Sunday, August 16, 2009

Out On A Lin

One of the wonderful things about researching a team like the Brews is that you never know where inspiration will strike. Every treasure you find in an antique store or flea market, every reference gleaned from an old newspaper, can send you in search of another story.

I recently picked up this vintage 1934 photo of infielder Lin Storti on eBay. He piqued my interest - I had seen his name mentioned, often in connection with the 1936 pennant-winning season, but didn't know much about him. Long baseball career, but only a couple years as a reserve in the majors, and those were with a long-defunct club. Not the kind of player who attracts much attention seventy-five years later. He doesn't even have a Wikipedia entry.

Lindo Ivan Storti came to Milwaukee in 1934, right around the time that picture was taken, after having played parts of four seasons with the St. Louis Browns (the Browns owned the Brewers from 1933 through 1935). He stayed with the Brews until 1938, the longest stint in one place of his 16-year minor league career.

Moving to Milwaukee meant a regular spot at second base, and when given the opportunity to play on a daily basis Storti came through. He led the 1934 Brewers with a .330 average and an amazing 35 home runs, nine more than his closest teammate.

This production didn't go unnoticed. Storti soon attracted offers from other clubs. Having seen enough of Storti from the other dugout, the Minneapolis Millers made repeated overtures of $4,000 in cash to the Brewers. Milwaukee manager Al Sothoron wasn't interested:

Sothoron, who knew Storti from a brief managerial stint with the Browns in 1933, moved him from second base to third for his sophomore season with Milwaukee. The Millers continued to watch him from the opposing dugout, and raised their offer to $5,000 during the 1935 winter meetings:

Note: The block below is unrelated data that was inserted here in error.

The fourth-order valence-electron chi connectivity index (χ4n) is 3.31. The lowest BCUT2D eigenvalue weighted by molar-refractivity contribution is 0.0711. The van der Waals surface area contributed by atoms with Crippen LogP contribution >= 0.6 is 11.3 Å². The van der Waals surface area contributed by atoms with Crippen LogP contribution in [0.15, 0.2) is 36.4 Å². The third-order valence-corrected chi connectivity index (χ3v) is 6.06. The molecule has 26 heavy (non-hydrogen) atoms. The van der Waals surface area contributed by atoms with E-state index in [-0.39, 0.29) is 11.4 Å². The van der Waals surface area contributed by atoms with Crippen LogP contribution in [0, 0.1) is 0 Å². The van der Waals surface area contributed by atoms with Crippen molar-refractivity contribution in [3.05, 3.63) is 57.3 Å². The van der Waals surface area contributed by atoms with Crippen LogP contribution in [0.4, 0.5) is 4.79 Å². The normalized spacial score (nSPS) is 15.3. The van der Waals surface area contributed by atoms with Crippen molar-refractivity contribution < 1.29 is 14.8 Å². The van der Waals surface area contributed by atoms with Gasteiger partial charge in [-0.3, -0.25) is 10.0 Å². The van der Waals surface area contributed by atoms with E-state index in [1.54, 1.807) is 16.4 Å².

Storti's "poorest season" was poor only by his own high standards. While not quite up to his 1934 production, his 29 home runs in 1935 was second only to Ted Gullic's 33, and miles ahead of Frank Doljack's third-place 9 dingers.

Sothoron's refusal to sell his third-bagger would pay off; the Brewers won the 1936 pennant by five games, their first in twenty-two years, clinching with what must have been a satisfying doubleheader sweep of the Millers. Storti got his share of the credit in the Milwaukee Sentinel's post-season retrospective:

Storti, for his own part, didn't exactly discourage offers from other teams. He was famous for sending back contract extensions when first offered.

He would eventually sign a new contract and continue his pace, hitting three home runs in a single game against the Columbus Red Birds.

Minneapolis eventually got their man. The Brewers sold his contract to the Millers on December 9, 1938, but his stay in the Twin Cities was to be short-lived, and he was sold to the Syracuse Chiefs of the International League during the 1941 season. Lin would finish out his career with a couple seasons kicking around the Pacific Coast League.

Like the famously maladroit Browns organization for which he played, Lin Storti has never received his due recognition. But, like the Browns, his story continues to intrigue those who remember. In 2006, his 1933 St. Louis jersey sold for $7500 at auction. Clearly, neither he nor his club have been completely forgotten, Wikipedia be damned.

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